Oil Continues to Crash After EIA Reports Biggest Inventory Build in 34 Years

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After the API shocked markets by reporting a massive 9.3-million-barrel increase in U.S. inventories yesterday, the EIA added insult to injury, saying inventories instead went up by 14.4 million barrels in the week to October 28, reaching 482.6 million barrels. The silver lining is that the total is within the upper limit for the time of year, according to the EIA data.

We suspect the markets won’t find much in the way of this silver.

Last week, the authority reported a meager 600,000-barrel decline in crude oil stocks, which despite its meagre size, managed to sway the market, pushing up benchmark prices.

Read Oil Prices Slammed By Higher OPEC Exports

In other news, in the seven days to October 28, gasoline inventories experienced a 2.2-million-barrel draw, on top of a 2-million-barrel decline for the previous week. They are still above the maximum for this time of year.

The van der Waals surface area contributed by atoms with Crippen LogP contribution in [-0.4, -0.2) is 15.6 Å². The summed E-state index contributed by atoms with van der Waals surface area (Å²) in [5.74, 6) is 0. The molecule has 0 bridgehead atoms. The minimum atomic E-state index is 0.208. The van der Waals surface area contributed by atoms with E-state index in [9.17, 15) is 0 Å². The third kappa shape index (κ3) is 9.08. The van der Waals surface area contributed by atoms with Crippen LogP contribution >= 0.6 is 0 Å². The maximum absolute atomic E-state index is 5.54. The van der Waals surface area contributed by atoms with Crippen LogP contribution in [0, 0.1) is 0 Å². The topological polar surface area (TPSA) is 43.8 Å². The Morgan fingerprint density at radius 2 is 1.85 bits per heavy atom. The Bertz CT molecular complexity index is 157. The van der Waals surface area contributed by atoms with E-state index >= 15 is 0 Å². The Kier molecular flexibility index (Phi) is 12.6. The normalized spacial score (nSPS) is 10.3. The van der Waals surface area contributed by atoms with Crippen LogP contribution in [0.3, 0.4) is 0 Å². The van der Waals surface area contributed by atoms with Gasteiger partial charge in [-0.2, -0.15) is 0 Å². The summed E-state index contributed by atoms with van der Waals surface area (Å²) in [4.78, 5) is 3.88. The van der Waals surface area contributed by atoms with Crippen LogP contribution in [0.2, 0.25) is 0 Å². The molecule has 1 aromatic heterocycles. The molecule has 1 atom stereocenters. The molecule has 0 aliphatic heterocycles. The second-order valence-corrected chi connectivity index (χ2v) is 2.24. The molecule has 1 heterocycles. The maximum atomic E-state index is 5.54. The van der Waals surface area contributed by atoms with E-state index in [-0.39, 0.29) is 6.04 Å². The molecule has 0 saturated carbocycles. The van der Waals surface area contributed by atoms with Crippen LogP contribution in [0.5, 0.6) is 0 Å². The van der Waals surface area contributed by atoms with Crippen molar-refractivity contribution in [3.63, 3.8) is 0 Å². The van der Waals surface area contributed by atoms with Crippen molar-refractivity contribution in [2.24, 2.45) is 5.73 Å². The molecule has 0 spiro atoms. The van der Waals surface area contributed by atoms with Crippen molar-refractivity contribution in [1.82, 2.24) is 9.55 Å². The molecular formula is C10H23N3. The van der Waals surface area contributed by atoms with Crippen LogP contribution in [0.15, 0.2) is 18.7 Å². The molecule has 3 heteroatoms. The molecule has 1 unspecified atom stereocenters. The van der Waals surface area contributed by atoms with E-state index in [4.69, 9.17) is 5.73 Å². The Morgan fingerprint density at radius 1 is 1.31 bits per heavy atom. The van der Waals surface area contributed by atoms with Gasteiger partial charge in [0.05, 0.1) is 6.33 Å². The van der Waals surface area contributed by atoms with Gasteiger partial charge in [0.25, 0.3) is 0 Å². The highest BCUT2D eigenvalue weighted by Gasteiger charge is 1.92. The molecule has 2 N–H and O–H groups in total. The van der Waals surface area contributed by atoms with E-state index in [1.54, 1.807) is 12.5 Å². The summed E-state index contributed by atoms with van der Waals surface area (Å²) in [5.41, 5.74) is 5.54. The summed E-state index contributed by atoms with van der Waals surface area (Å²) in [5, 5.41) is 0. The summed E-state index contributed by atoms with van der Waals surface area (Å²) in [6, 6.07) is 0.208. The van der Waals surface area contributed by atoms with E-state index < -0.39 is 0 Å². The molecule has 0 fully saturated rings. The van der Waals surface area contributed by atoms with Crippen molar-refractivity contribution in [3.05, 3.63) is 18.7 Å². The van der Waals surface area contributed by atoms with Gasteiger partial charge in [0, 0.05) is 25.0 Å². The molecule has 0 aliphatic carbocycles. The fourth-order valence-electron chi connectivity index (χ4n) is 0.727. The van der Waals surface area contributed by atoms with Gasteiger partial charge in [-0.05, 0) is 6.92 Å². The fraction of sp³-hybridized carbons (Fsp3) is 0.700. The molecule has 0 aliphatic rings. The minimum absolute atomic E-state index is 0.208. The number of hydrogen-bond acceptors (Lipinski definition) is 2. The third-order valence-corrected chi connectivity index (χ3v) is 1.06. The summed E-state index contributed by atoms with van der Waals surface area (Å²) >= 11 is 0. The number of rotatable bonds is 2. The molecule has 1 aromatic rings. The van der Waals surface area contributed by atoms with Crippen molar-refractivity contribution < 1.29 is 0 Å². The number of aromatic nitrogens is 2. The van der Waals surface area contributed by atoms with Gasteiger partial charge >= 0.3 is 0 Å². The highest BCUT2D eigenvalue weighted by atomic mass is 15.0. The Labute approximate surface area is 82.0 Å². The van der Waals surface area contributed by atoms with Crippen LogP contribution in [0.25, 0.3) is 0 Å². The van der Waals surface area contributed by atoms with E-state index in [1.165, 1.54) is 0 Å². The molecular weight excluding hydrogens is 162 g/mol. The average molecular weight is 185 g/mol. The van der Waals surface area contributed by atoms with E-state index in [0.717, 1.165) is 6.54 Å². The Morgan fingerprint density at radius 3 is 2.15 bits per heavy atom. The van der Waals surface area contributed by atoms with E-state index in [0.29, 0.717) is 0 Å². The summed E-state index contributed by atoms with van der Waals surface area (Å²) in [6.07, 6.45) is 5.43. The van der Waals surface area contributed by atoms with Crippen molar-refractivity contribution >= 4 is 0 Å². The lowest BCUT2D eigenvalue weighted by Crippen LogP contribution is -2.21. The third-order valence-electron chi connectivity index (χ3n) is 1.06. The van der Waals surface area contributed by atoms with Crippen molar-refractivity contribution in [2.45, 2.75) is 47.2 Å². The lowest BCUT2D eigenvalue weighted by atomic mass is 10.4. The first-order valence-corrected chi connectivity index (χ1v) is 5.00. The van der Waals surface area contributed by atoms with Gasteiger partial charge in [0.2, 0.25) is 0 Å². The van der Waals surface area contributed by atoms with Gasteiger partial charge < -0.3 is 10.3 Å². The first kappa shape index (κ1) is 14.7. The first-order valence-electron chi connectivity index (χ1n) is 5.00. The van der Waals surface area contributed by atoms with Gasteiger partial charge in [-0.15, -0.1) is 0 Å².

Earlier this week, gasoline prices in the U.S. got a 10-percent push after an explosion at Colonial Pipeline’s Line 1 in Alabama that caused one fatality. The accident happened less than two months after the pipeline operator was forced to shut down Line 1 because of a leak, sparking a gas-shortage panic in the East Coast.

Refineries, operating at 85.2 percent of capacity, processed 15.4 million barrels of crude in the reporting period, churning out 9.8 million barrels of gasoline and 4.7 million barrels of distillate fuel daily.

The EIA’s report is watched even more closely than normal amid shaky markets caused by growing doubts that OPEC will manage to hammer out an output freeze deal. In addition to Iraq’s insistence to be exempted from any such deal because of its urgent need of oil revenues to continue fighting IS, news came that Libya and Nigeria are quickly increasing their output, seeking to make up for lost revenues.

Hopes are dwindling that even if an agreement is reached, and even if Russia joins it, it would do little to restore the market balance, as Libya and Nigeria – both already exempt from the freeze talks – added a combined 800,000 barrels to global oil supply last month.

Brent crude traded at US$46.87 a barrel at the time of writing, down 2.6 percent, and WTI was at US$45.31, down 2.91 percent.

By Irina Slav for Oilprice.com

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